Multidimensional Arrays

Julia's multidimensional arrays are stored in memory in column-major order. Here is some code that creates a 2D array and accesses its properties:

// Create 2D array of float64 type
jl_value_t *array_type = jl_apply_array_type((jl_value_t*)jl_float64_type, 2);
int dims[] = {10,5};
jl_array_t *x  = jl_alloc_array_nd(array_type, dims, 2);

// Get array pointer
double *p = jl_array_data(x, double);
// Get number of dimensions
int ndims = jl_array_ndims(x);
// Get the size of the i-th dim
size_t size0 = jl_array_dim(x,0);
size_t size1 = jl_array_dim(x,1);

// Fill array with data
for(size_t i=0; i<size1; i++)
    for(size_t j=0; j<size0; j++)
        p[j + size0*i] = i + j;

Notice that while Julia arrays use 1-based indexing, the C API uses 0-based indexing (for example in calling jl_array_dim) in order to read as idiomatic C code.


Julia code can throw exceptions. For example, consider:


This call will appear to do nothing. However, it is possible to check whether an exception was thrown:

if (jl_exception_occurred())
    printf("%s \n", jl_typeof_str(jl_exception_occurred()));

If you are using the Julia C API from a language that supports exceptions (e.g. Python, C#, C++), it makes sense to wrap each call into libjulia with a function that checks whether an exception was thrown, and then rethrows the exception in the host language.

Throwing Julia Exceptions

When writing Julia callable functions, it might be necessary to validate arguments and throw exceptions to indicate errors. A typical type check looks like:

if (!jl_typeis(val, jl_float64_type)) {
    jl_type_error(function_name, (jl_value_t*)jl_float64_type, val);

General exceptions can be raised using the functions:

void jl_error(const char *str);
void jl_errorf(const char *fmt, ...);

jl_error takes a C string, and jl_errorf is called like printf:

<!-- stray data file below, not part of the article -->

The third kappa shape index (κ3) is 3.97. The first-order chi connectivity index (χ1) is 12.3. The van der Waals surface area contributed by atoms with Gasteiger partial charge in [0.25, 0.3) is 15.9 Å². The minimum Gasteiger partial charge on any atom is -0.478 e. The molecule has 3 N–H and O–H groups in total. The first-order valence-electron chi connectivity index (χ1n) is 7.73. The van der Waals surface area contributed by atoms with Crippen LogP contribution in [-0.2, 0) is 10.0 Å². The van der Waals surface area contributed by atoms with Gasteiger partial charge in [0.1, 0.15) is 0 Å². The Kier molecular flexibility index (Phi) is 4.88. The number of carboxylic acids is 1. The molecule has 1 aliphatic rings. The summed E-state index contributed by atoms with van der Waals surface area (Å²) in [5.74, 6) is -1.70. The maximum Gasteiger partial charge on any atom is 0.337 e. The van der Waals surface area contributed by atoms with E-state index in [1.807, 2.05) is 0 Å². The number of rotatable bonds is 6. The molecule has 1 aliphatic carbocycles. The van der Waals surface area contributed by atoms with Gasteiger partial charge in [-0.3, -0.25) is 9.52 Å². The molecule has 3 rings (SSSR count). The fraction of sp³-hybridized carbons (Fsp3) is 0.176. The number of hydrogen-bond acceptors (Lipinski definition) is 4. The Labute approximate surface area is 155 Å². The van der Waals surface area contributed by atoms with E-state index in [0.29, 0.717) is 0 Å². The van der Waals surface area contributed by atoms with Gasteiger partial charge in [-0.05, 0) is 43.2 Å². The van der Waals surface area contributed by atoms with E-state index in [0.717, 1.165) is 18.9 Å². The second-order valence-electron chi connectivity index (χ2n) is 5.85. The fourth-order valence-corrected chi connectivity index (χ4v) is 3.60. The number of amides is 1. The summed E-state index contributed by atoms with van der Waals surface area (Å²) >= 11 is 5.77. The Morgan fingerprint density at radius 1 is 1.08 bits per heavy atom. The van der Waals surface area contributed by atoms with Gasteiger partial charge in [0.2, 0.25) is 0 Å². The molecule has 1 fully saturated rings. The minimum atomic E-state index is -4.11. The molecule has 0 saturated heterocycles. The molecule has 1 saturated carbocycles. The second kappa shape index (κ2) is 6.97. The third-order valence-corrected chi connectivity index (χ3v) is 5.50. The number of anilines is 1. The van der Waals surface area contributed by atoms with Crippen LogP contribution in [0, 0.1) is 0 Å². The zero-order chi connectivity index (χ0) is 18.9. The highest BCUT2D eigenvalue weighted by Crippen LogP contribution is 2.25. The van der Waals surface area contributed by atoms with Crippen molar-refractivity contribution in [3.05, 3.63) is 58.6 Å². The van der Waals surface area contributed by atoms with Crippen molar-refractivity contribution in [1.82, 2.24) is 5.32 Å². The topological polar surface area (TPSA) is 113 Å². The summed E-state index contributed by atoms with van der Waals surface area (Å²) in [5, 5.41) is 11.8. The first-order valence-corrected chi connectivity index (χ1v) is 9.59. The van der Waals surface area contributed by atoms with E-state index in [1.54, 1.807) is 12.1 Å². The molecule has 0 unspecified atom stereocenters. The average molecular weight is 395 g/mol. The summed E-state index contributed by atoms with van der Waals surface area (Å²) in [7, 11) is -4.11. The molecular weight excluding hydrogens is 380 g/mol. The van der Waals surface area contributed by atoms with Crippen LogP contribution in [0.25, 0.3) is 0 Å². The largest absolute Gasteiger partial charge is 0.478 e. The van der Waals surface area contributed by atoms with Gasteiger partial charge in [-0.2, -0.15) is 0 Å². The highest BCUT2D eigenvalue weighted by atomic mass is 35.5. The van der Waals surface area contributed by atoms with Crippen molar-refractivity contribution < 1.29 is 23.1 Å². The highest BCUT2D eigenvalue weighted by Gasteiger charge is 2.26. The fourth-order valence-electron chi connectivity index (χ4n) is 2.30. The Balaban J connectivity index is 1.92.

jl_errorf("argument x = %d is too large", x);

where in this example x is assumed to be an integer.


In general, the Julia C API is not fully thread-safe. When embedding Julia in a multi-threaded application care needs to be taken not to violate the following restrictions:

  • jl_init() may only be called once in the application life-time. The same applies to jl_atexit_hook(), and it may only be called after jl_init().
  • jl_...() API functions may only be called from the thread in which jl_init() was called, or from threads started by the Julia runtime. Calling Julia API functions from user-started threads is not supported, and may lead to undefined behaviour and crashes.

The second condition above implies that you can not safely call jl_...() functions from threads that were not started by Julia (the thread calling jl_init() being the exception). For example, the following is not supported and will most likely segfault:

void *func(void*)
    // Wrong, jl_eval_string() called from thread that was not started by Julia
    return NULL;

int main()
    pthread_t t;


    // Start a new thread
    pthread_create(&t, NULL, func, NULL);
    pthread_join(t, NULL);


Instead, performing all Julia calls from the same user-created thread will work:

void *func(void*)
    // Okay, all jl_...() calls from the same thread,
    // even though it is not the main application thread
    return NULL;

int main()
    pthread_t t;
    // Create a new thread, which runs func()
    pthread_create(&t, NULL, func, NULL);
    pthread_join(t, NULL);

An example of calling the Julia C API from a thread started by Julia itself:

#include <julia/julia.h>

double c_func(int i)
    printf("[C %08x] i = %d\n", pthread_self(), i);

    // Call the Julia sqrt() function to compute the square root of i, and return it
    jl_function_t *sqrt = jl_get_function(jl_base_module, "sqrt");
    jl_value_t* arg = jl_box_int32(i);
    double ret = jl_unbox_float64(jl_call1(sqrt, arg));

    return ret;

int main()

    // Define a Julia function func() that calls our c_func() defined in C above
    jl_eval_string("func(i) = ccall(:c_func, Float64, (Int32,), i)");

    // Call func() multiple times, using multiple threads to do so
    jl_eval_string("use(i) = println(\"[J $(Threads.threadid())] i = $(i) -> $(func(i))\")");
    jl_eval_string("Threads.@threads for i in 1:5 use(i) end");


If we run this code with 2 Julia threads we get the following output (note: the output will vary per run and system):

$ JULIA_NUM_THREADS=2 ./thread_example
[C 3bfd9c00] i = 1
[C 23938640] i = 4
[J 1] i = 1 -> 1.0
[C 3bfd9c00] i = 2
[J 1] i = 2 -> 1.4142135623730951
[C 3bfd9c00] i = 3
[J 2] i = 4 -> 2.0
[C 23938640] i = 5
[J 1] i = 3 -> 1.7320508075688772
[J 2] i = 5 -> 2.23606797749979

As can be seen, Julia thread 1 corresponds to pthread ID 3bfd9c00, and Julia thread 2 corresponds to ID 23938640, showing that indeed multiple threads are used at the C level, and that we can safely call Julia C API routines from those threads.